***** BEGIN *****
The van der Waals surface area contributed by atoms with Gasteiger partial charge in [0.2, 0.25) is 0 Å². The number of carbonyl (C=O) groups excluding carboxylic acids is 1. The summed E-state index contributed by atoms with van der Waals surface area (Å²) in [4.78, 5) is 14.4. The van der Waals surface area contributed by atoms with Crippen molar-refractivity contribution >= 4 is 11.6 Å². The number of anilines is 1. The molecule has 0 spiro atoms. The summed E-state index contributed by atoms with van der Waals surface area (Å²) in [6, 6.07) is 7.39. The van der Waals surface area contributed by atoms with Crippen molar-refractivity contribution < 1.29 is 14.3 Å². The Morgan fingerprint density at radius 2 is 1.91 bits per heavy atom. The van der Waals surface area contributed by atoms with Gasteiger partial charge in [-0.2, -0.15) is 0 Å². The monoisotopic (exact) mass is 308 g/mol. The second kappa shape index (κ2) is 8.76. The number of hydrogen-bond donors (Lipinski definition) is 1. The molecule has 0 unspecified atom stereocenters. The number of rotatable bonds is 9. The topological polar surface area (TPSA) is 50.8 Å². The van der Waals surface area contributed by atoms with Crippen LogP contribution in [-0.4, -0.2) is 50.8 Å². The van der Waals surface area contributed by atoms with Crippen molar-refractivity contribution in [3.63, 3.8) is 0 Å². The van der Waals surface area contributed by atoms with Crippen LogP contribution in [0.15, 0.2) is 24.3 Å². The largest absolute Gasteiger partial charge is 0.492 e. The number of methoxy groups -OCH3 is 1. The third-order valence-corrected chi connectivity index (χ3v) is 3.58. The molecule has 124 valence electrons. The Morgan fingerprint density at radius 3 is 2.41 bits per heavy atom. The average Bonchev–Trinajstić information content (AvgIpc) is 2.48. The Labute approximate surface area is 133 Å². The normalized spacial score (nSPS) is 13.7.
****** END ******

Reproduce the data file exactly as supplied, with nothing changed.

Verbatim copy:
The van der Waals surface area contributed by atoms with Gasteiger partial charge in [0.2, 0.25) is 0 Å². The number of carbonyl (C=O) groups excluding carboxylic acids is 1. The summed E-state index contributed by atoms with van der Waals surface area (Å²) in [4.78, 5) is 14.4. The van der Waals surface area contributed by atoms with Crippen molar-refractivity contribution >= 4 is 11.6 Å². The number of anilines is 1. The molecule has 0 spiro atoms. The summed E-state index contributed by atoms with van der Waals surface area (Å²) in [6, 6.07) is 7.39. The van der Waals surface area contributed by atoms with Crippen molar-refractivity contribution < 1.29 is 14.3 Å². The Morgan fingerprint density at radius 2 is 1.91 bits per heavy atom. The van der Waals surface area contributed by atoms with Gasteiger partial charge in [-0.2, -0.15) is 0 Å². The monoisotopic (exact) mass is 308 g/mol. The second kappa shape index (κ2) is 8.76. The number of hydrogen-bond donors (Lipinski definition) is 1. The molecule has 0 unspecified atom stereocenters. The number of rotatable bonds is 9. The topological polar surface area (TPSA) is 50.8 Å². The van der Waals surface area contributed by atoms with Crippen LogP contribution in [-0.4, -0.2) is 50.8 Å². The van der Waals surface area contributed by atoms with Crippen molar-refractivity contribution in [3.63, 3.8) is 0 Å². The van der Waals surface area contributed by atoms with Crippen LogP contribution in [0.15, 0.2) is 24.3 Å². The largest absolute Gasteiger partial charge is 0.492 e. The number of methoxy groups -OCH3 is 1. The third-order valence-corrected chi connectivity index (χ3v) is 3.58. The molecule has 124 valence electrons. The Morgan fingerprint density at radius 3 is 2.41 bits per heavy atom. The average Bonchev–Trinajstić information content (AvgIpc) is 2.48. The Labute approximate surface area is 133 Å². The normalized spacial score (nSPS) is 13.7.